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New Study Indicates One-Third of Knee Arthroplasty Surgeries Unnecessary

Zimmer Knee Replacement ComplicationsA recent study suggests that as many as one-third of all knee replacement surgeries may be unnecessary. This brings into question the validity of the growing number of Zimmer knee replacement complications that have been reported in recent years.

The study indicates that a concerning number of patients may be exposed to complications and the need for revision surgery without experiencing the benefits of knee replacement surgery.

Study follows spike in knee implant lawsuits

Findings from this study come on the heels of a growing number of lawsuits against knee replacement manufacturer Zimmer Orthopedics. The company has been under fire in recent years for a large number of adverse event reports from patients who have experienced serious complications and early device failure with their Zimmer knee implants. Zimmer is now facing hundreds of product liability lawsuits, as injured patients have come forward to seek monetary compensation for their medical bills, pain and other financial losses.

The study was conducted by researchers at Virginia Commonwealth University and published in Arthritis and Rheumatology in June. Scientists studied data on approximately 4,800 patients who had been diagnosed with osteoarthritis in the knee or had been placed in the high risk category. More than 200 of those patients had undergone knee replacement surgery.

The average age of the patients that underwent surgery was 67 and approximately 60 percent were female. To determine whether surgery was appropriate, researchers used criteria developed by Dr. Antonio Escobar and colleagues at the Hospital de Basurto in Spain. The United States does not have a specific set of criteria to use for determining the need for knee replacement surgery at this time, so most surgeries are ordered based on the patient’s own reports of pain and reduced mobility.

Less than half of surgeries deemed “appropriate”

According to the criteria used, only 44 percent of the knee replacement surgeries performed were considered appropriate. Another 34 percent were determined to be inappropriate and another 22 percent were inconclusive, based on the information provided. Researchers concluded that the findings demonstrated a need for more objective criteria in the U.S. for determining when to perform knee replacement surgery and when other forms of treatment might be a better choice.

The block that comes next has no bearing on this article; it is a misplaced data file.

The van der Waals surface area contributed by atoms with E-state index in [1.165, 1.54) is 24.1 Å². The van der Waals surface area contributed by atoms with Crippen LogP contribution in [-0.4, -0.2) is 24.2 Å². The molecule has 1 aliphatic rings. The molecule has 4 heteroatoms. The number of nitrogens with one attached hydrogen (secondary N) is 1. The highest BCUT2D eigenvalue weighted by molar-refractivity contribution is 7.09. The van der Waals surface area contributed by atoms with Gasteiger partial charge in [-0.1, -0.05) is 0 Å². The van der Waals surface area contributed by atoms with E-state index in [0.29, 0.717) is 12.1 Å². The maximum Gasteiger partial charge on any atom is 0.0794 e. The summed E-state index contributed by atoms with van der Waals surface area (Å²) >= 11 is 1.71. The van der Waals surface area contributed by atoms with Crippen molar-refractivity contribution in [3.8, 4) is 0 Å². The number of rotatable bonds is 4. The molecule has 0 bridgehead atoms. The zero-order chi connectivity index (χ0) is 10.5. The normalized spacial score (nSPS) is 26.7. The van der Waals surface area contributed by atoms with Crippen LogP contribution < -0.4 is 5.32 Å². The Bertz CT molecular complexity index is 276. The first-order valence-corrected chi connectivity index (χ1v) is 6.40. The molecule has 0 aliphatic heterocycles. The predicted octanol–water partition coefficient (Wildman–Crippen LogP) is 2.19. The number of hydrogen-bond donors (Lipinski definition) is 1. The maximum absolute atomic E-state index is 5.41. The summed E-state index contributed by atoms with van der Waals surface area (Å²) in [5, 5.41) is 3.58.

Unnecessary surgery is a concern for medical providers and patients alike, particularly in light of the many complications patients face with knee replacement procedures. In some cases, those complications may stem from defective devices that lead to painful side effects and even the need for early revision surgery. The Zimmer NexGen knee system is one example of an implant device that has been linked to premature loosening of the joint and the need for revision surgery.

Zimmer knee litigation grows

Hundreds of patients have now filed lawsuits against Zimmer, alleging they were not properly warned about the possibility of serious Zimmer knee replacement complications. In September 2010, the FDA issued a class 2 recall of some of the NexGen components, citing a high incidence of joint loosening and early joint failure as reasons behind the action.

There are now more than 1,000 plaintiffs who have filed Zimmer knee lawsuits regarding NexGen complications and injuries. Many of those are coordinated into multidistrict litigation in U.S. District Court for the Northern District of Illinois for the purpose of streamlining early trial proceedings.

  1. Wiley Online Library, Using a Validated Algorithm to Judge the Appropriateness of Total Knee Arthroplasty in the United States: A Multi-Center Longitudinal Cohort Study,;jsessionid=AC1102F230E42C079BD0D0334C226DE1.f01t04

  2. FDA, Medical Device Recalls: Class 2 Recall, NexGen Complete Knee Solution MIS Tibial Components, Locking Screw and Stem Extensions,

  3. Medical News Today, One-Third of Total Knee Replacements in U.S. are Inappropriate,

  4. Reuters, One-Third of Knee Replacements in the U.S. may be Inappropriate,